2 Theorem 1. Let f (x) = a m x m + a m 1 x m 1 + +a 1 x + a 0 be a polynomial of degree m in Z[x] and set H = max a i/a m. 0 i m 1 If f (n) is prime for some integer n H +, then f(x) is irreducible in Z[x]. The proof will be based on the following elementary lemma. Lemma 1. Let f (x) = a m x m + +a 1 x + a 0 be of degree m and have α in C as a root. Then where H is defined as in Theorem 1. Proof. Clearly, α < H + 1, a m α m = a m 1 α m 1 + +a 1 α + a 0, so α m H ( α m α +1 ) = H ( ) α m 1. (1) α 1 If α 1, then α < H + 1 and the conclusion of the lemma is trivial. If α > 1, then multiplying (1) by α 1 we deduce that from which α < H + 1 follows. α m+1 α m < H α m, The theorem can now be proved using this lemma. Proof of Theorem 1. If f (x) is reducible in Z[x], write f (x) = g(x)h(x),where g(x) and h(x) in Z[x] are of positive degree. Since f (n) is prime, we must have either g(n) or h(n) equal to ±1. Without loss of generality, we may suppose that it is g(n). We can express g in the manner g(x) = c i (x α i ), where c is the leading coefficient of g and the product is over a subset of the complex zeros of f. In view of Lemma 1, g(n) i (n α i ) > i (n (H + 1)) 1, which is a contradiction. Theorem 1 offers a simple irreducibility criterion that is applicable when most traditional tests fail. An example is given by f (x) = x 4 + 6x + 1. We leave as an exercise May 00] PRIME NUMBERS AND IRREDUCIBLE POLYNOMIALS 453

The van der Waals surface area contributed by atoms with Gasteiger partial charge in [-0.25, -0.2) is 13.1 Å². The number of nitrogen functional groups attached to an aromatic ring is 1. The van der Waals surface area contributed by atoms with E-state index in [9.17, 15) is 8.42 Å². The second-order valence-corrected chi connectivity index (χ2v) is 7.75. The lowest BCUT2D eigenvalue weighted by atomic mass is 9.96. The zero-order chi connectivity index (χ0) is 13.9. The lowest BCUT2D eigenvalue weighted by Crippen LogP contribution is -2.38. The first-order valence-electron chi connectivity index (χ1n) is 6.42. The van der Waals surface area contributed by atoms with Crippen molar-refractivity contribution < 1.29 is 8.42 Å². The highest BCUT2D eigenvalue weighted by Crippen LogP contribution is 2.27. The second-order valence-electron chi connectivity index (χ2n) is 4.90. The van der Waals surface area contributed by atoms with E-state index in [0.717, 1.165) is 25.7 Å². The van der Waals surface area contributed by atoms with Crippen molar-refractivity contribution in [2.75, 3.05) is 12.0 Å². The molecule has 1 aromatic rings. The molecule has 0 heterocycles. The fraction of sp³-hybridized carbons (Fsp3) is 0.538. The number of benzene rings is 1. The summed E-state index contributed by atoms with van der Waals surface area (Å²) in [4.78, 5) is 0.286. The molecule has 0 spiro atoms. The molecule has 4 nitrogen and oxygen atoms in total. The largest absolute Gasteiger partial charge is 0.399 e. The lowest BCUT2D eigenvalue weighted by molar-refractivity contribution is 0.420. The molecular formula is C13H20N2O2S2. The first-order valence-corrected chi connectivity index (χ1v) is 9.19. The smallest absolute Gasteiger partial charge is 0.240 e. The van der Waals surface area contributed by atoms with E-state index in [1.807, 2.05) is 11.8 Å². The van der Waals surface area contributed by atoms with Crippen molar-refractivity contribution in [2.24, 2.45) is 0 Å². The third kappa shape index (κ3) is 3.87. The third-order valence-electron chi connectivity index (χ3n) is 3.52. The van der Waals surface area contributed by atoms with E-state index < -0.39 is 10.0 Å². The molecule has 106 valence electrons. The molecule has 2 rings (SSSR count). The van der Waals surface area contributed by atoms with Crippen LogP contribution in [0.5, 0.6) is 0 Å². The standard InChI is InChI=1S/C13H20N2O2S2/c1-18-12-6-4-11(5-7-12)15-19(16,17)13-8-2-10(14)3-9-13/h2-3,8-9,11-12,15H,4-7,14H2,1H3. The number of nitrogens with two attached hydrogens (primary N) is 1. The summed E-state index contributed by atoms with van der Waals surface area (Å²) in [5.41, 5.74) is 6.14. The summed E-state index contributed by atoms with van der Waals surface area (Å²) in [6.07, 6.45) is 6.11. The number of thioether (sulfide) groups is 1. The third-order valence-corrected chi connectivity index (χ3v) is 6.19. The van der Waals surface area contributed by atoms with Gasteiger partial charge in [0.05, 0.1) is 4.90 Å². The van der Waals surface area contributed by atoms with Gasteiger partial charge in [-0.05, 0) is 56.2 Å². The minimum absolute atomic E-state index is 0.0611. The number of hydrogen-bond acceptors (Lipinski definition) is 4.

3 for the reader to verify that f (x) is reducible modulo p for every prime p (see Lee [4]). On the other hand, a simple computation shows that f (8) = 4481, a prime, from which the irreducibility of f (x) follows by Theorem 1. Theorem 1 is not quite adequate to establish Cohn s theorem. In that context, the largest possible value of H is 9, so Theorem 1 would require that n be at least 11 in order for the theorem to be applicable: the fact that f (10) is prime would not be sufficient to ensure irreducibility. Moreover, Theorem 1 is best possible. Indeed, the polynomial f (x) = (x 9)(x + 1) = x 3 9x + x 9 is reducible with all its coefficients of absolute value at most 9, yet f (10) = 101 is prime. This example shows that the positivity of coefficients must enter in a vital way into Cohn s theorem. Indeed, Filaseta extends Cohn s theorem by proving that, if f (x) = n j=0 a j x j is a polynomial in Z[x] such that 0 a j a n for 0 j n 1andif f (10) is prime, then f (x) is irreducible []. On the other hand, it is clear that every number can be represented as a r 10 r + a r 1 10 r 1 + +a a 0 with 1 a i 8, for the integers belonging to the interval [ 1, 8] form a complete set of residue classes modulo 10. If we write our prime p in this skewed base 10 notation, then the resulting polynomial is irreducible by our theorem. This remark applies for any base b 3. The same reasoning shows that a similar result can be stated for any balanced base b representation with p = a r b r + a r 1 b r 1 + +a 1 b + a 0, where a i b/. We will prove that a slight refinement of Lemma 1 suffices to establish Cohn s theorem. After showing how this can be done, we discuss the case of function fields over finite fields. It turns out that a function field version of Lemma 1 is enough to prove the asserted analogue of the Cohn result. We begin by indicating how Lemma 1 must be modified in order to obtain Cohn s theorem. Lemma. Let f (x) = a n x n + a n 1 x n 1 + +a 1 x + a 0 belong to Z[x]. Suppose that a n 1, a n 1 0, and a i Hfori= 0, 1,...,n, where H is some positive constant. Then any complex zero α of f (x) either has nonpositive real part or satisfies α < H. () Proof. If z > 1andR(z) >0, we observe that f (z) z n a n + a ( n 1 1 z H z ) z n ( > R a n + a ) n 1 H z z z 1 H z z = z z H z z c THE MATHEMATICAL ASSOCIATION OF AMERICA [Monthly 109